“We actively made the decision to come back to Texas and be near family,” Brandon said. “We bought a house. We have a dog. We really set up roots here. And so it’s just kind of heartbreaking that we would have to possibly end up going against what we had set out for our lives to be just because of people don’t like us.”

And now Brandon and Carlos are gearing up to start a family, either through adoption or a surrogate. They worry the court could invalidate same-sex second parent adoptions if Obergefell is overturned. The two are considering moving out of the state as well and possibly relocating to Chicago or Denver.

“I try to kind of imagine life in another place and think about the good parts of it to try and kind of counteract that,” Carlos said. “Like if we’re living in a snowy place, I’ll try and imagine a fire, snow, Christmas, like happy things, but it’s still distressing. So, there’s no kind of getting around it.”

Cecelia Jordan moved to Austin for a Ph.D program with her partner, Zakiya Scott, after living in California for several years. The two were officially married, virtually, over Zoom in the state of Utah while Jordan was studying abroad in May. The couple needed to get married in order to move forward on a legal agreement with a sperm donor. Jordan will carry first and has already begun the insemination process.

“Even with the legal documentation, they could legally determine that Zakiya is not the parent,” Jordan said. “Even with all the estate planning, having adoption papers drafted before all these things. When you’re family planning, it just gets to this point where I’m like, ‘OK, if they overturn it, we have to leave Texas like immediately.’”

Scott said it feels like the state is stripping away their agency.

“This isn’t just about, like, one thing. It’s like the spectrum of state violence, especially on Black people – in this case, we’re talking about Black birthing people. But it’s also Black non-birthing people,” Scott said. “Whether or not you choose to discontinue the pregnancy, whether or not you go through the pregnancy, after pregnancy, there’s all of these levels of violence that we’re withstanding.”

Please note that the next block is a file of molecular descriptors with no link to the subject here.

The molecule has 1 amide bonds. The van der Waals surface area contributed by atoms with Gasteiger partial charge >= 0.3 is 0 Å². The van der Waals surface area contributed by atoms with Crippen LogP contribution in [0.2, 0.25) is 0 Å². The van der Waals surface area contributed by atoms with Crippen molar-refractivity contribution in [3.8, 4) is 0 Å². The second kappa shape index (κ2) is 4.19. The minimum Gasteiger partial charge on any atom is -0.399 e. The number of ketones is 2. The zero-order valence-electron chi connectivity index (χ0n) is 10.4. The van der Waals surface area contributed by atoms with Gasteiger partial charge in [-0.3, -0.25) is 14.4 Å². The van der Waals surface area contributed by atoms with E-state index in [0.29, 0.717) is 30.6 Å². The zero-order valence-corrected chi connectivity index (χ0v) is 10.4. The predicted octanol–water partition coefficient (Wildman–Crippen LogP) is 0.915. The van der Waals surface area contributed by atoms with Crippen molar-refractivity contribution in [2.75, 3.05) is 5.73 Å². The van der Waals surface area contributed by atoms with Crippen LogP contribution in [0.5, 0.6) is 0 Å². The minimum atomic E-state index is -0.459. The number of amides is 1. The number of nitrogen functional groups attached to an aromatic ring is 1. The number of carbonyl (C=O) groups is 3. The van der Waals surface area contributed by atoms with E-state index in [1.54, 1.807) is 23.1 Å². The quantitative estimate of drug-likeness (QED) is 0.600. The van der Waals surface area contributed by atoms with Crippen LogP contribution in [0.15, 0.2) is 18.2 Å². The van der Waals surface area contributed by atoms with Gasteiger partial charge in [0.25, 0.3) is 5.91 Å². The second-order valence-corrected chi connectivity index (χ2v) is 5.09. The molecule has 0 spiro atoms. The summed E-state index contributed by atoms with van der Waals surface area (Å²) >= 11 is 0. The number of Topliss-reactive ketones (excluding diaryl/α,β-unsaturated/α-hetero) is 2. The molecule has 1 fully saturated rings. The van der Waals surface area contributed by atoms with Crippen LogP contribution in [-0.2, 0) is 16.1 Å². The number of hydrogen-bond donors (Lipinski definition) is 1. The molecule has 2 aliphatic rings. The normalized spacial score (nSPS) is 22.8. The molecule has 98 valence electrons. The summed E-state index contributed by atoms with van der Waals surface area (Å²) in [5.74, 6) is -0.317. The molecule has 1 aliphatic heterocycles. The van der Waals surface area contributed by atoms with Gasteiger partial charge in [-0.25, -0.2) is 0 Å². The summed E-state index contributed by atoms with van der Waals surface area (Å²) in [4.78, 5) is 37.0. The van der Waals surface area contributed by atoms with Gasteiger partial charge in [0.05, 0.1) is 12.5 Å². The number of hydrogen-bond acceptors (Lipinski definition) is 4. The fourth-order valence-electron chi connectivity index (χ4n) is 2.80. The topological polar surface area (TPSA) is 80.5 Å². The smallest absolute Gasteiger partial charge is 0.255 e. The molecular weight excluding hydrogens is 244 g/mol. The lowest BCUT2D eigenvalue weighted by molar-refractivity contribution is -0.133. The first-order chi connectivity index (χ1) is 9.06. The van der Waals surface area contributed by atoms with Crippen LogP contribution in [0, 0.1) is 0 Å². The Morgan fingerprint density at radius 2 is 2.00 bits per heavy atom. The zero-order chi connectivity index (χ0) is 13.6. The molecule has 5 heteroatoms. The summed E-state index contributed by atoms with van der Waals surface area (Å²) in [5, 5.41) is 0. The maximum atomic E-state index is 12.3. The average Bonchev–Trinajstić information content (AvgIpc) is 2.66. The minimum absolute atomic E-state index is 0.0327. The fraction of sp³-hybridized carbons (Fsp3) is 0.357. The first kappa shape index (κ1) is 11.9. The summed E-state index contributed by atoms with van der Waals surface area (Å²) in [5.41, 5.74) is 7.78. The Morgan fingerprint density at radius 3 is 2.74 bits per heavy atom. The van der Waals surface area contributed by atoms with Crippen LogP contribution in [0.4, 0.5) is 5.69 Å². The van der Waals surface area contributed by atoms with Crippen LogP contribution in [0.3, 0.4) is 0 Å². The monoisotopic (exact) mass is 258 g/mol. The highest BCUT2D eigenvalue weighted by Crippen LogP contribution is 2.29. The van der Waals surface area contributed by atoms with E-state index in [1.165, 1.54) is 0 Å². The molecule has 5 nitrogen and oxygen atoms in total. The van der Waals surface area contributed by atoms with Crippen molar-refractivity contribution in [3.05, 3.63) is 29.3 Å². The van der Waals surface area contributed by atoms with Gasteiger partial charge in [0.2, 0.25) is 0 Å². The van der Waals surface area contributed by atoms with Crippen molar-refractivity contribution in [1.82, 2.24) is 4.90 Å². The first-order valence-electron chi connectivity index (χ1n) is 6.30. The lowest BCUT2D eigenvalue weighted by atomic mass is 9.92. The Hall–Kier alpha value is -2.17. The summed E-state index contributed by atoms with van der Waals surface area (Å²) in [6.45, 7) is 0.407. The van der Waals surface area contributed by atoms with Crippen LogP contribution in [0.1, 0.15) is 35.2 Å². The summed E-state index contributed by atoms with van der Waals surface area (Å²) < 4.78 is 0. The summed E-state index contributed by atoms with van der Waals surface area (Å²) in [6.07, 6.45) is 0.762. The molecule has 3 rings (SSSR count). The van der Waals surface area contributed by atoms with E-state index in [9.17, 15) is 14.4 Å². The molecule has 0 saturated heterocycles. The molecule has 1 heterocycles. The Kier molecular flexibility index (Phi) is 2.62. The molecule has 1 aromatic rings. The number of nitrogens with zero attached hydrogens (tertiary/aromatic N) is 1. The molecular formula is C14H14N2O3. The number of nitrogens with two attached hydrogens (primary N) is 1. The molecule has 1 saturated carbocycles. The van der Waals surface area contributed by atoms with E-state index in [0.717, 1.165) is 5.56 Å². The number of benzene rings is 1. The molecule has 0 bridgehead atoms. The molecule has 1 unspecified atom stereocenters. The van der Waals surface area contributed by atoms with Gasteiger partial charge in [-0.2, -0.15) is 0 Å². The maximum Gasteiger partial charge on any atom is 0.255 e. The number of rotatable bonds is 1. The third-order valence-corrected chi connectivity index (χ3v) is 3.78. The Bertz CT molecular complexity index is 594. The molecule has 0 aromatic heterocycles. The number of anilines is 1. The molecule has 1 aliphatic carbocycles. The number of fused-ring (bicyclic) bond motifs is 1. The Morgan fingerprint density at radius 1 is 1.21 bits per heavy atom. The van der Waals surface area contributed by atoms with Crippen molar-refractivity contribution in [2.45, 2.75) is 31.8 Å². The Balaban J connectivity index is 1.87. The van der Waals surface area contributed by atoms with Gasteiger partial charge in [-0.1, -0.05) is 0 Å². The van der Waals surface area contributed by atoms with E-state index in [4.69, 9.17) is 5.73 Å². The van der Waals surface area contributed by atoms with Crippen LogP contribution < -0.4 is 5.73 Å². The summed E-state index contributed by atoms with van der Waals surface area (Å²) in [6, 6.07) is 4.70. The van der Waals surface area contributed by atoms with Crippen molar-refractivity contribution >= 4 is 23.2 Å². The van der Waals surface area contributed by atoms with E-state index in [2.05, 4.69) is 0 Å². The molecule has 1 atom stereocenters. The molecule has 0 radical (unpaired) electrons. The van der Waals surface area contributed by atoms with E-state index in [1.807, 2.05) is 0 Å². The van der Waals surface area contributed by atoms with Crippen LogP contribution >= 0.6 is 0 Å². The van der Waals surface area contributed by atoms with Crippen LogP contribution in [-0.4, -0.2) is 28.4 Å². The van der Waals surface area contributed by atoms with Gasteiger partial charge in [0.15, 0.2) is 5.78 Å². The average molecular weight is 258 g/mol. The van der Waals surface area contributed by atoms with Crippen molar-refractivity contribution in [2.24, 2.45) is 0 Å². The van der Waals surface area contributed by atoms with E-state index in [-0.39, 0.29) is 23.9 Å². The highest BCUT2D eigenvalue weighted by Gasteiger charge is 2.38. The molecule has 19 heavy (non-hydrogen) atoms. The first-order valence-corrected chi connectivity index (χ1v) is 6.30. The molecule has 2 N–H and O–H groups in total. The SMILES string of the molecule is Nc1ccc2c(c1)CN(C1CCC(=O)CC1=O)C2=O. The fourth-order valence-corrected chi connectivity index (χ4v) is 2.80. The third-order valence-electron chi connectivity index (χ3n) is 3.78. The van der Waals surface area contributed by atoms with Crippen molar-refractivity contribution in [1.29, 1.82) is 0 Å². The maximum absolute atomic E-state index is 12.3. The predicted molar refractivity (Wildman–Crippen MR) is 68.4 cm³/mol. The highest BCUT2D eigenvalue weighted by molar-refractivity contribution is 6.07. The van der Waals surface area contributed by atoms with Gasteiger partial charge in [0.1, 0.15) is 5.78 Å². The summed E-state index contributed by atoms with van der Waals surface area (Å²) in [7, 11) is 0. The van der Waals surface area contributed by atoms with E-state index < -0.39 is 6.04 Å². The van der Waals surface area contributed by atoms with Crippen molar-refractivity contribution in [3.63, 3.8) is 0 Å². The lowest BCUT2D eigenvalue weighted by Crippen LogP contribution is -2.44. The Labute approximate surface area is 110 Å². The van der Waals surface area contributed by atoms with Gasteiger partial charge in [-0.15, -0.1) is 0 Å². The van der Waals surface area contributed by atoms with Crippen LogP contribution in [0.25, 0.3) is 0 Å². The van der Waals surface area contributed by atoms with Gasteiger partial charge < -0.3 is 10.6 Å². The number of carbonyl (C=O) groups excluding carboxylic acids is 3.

Jordan grew up in East Texas and wants to raise her children near her family.

“In order for my queer family to be safe, they might not be able to be around the massive family that I have that is so loving,” Jordan said. “My grandparents are still alive, so I wanted to stay close to home as long as my grandparents are alive, because I know it’s such a gift. We really wanted to come back to the South and build roots where we come from.”

Molitor reminds clients that overturning the Supreme Court’s same-sex marriage ruling would take time.

“I think that although I completely understand the fear and the question, it’s more important to just take a deep breath, realize nothing’s going to happen overnight and there’s going to be ample warning if it looks like this is going to be an issue that the Supreme Court’s going to decide,” she said. “People should just try to focus on living their lives now. And when it really becomes an issue, then start thinking about whether or not they should be leaving the state to a more friendly state.”

But Carlos says it’s exactly this uncertainty about the future that’s troubling.

“People talk about law and order, but it really throws disorder into our lives when you can’t count on the stability of law, especially when I’m planning on fundamental things like where to live.”

If the Supreme Court were to overturn the same-sex marriage ruling, 25 to 30 states would make it illegal, according to Poynter. The only state bordering Texas without a ban on same-sex marriage in the books is New Mexico.